Safety evaluation of food enzyme glucan 1,4-α-maltohydrolase produced with a genetically modified Bacillus subtilis (strain MAM)

Vittorio Silano, Claudia Bolognesi, Laurence Castle, Kevin Chipman, Jean-Pierre Cravedi, Paul Fowler, Roland Franz, Konrad Grob, Rainer Gürtler, Trine Husøy, Sirpa Kärenlampi, Wim Mennes, Maria Rosaria Milana, Karla Pfaff, Gilles Riviere, Jannavi Srinivasan, Maria de Fátima Tavares Poças, Christina Tlustos, Detlef Wölfle, Holger ZornLieve Herman, Klaus-Dieter Jany, Francesca Marcon, André Penninks, Andrew Smith, Davide Arcella, Ana Gomes, Natália Kovalkovičová, Yi Liu, Joaquim Maia, Karl-Heinz Engel, EFSA Panel on Food Contact Materials, Enzymes, Flavourings and Processing Aids (CEF)

Research output: Contribution to specialist publicationArticle

Abstract

The food enzyme considered in this opinion is a glucan 1,4-α-maltohydrolase (maltogenic α-amylase; EC 3.2.1.133) produced with the genetically modified Bacillus subtilis strain MAM by the company DSM Food Specialties B. V. The food enzyme contains neither the production microorganism nor recombinant DNA; therefore, no environmental risk assessment is required. However, the Panel emphasises that this conclusion only covers the food enzyme recovered via filter press. The glucan 1,4-α-maltohydrolase is intended for use in baking processes. Based on the maximum use levels recommended and individual consumption data from the EFSA Comprehensive European Food Consumption Database, dietary exposure to the food enzyme-total organic solids (TOS) was estimated to be up to 0.175 mg TOS/kg body weight (bw) per day in European populations. The systemic toxicity was assessed by means of a repeated dose 90-day oral toxicity study in rodents. A no observed adverse effect level (NOAEL) was derived (986 mg TOS/kg bw per day for both males and females), which, compared with the dietary exposure, results in a sufficiently high margin of exposure. The allergenicity was evaluated by comparing the amino acid sequence to those of known allergens; one match was found. However, the Panel considered that there are no indications for food allergic reactions to this glucan 1,4-α-maltohydrolase by dietary exposure. No safety concerns were identified in relation to the genetic modifications, the manufacturing process, the compositional data provided, as well as the exposure, allergenicity and systemic toxicity assessments. However, owing to the incompleteness of the genotoxicity data, the Panel is not able to conclude on the safety of the food enzyme.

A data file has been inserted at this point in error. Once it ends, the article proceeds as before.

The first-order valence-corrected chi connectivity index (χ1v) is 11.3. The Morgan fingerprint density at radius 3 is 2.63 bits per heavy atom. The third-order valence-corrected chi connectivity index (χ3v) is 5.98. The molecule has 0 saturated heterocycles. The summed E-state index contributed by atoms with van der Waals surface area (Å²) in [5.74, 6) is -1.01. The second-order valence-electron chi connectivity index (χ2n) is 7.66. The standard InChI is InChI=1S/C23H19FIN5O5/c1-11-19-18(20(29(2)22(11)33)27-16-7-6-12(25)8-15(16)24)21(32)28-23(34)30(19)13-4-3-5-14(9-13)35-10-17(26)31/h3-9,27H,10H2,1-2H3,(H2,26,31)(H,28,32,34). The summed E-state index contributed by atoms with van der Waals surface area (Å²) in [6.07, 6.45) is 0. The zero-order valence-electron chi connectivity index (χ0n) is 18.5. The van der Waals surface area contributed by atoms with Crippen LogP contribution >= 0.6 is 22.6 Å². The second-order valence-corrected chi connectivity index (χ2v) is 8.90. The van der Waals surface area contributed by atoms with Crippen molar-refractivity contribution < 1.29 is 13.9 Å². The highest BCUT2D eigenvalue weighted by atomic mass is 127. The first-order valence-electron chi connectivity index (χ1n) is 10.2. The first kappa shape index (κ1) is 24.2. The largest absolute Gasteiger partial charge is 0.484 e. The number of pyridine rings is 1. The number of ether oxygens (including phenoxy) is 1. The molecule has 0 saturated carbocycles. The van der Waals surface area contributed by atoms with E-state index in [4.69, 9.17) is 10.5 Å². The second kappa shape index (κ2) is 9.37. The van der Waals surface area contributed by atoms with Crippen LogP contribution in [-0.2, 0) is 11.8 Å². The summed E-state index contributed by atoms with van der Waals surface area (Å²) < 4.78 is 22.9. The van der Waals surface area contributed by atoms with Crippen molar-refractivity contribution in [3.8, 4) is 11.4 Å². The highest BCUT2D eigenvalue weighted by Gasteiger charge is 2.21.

Original languageEnglish
Number of pages20
Volume16
No.5
Specialist publicationEFSA Journal
DOIs
Publication statusPublished - 2 May 2018

Keywords

  • food enzyme
  • maltohydrolase
  • glucan 1
  • 4-a-maltohydrolase
  • EC 3.2.1.133
  • maltogenic a-amylase
  • Bacillus subtilis
  • genetically modified microorganism

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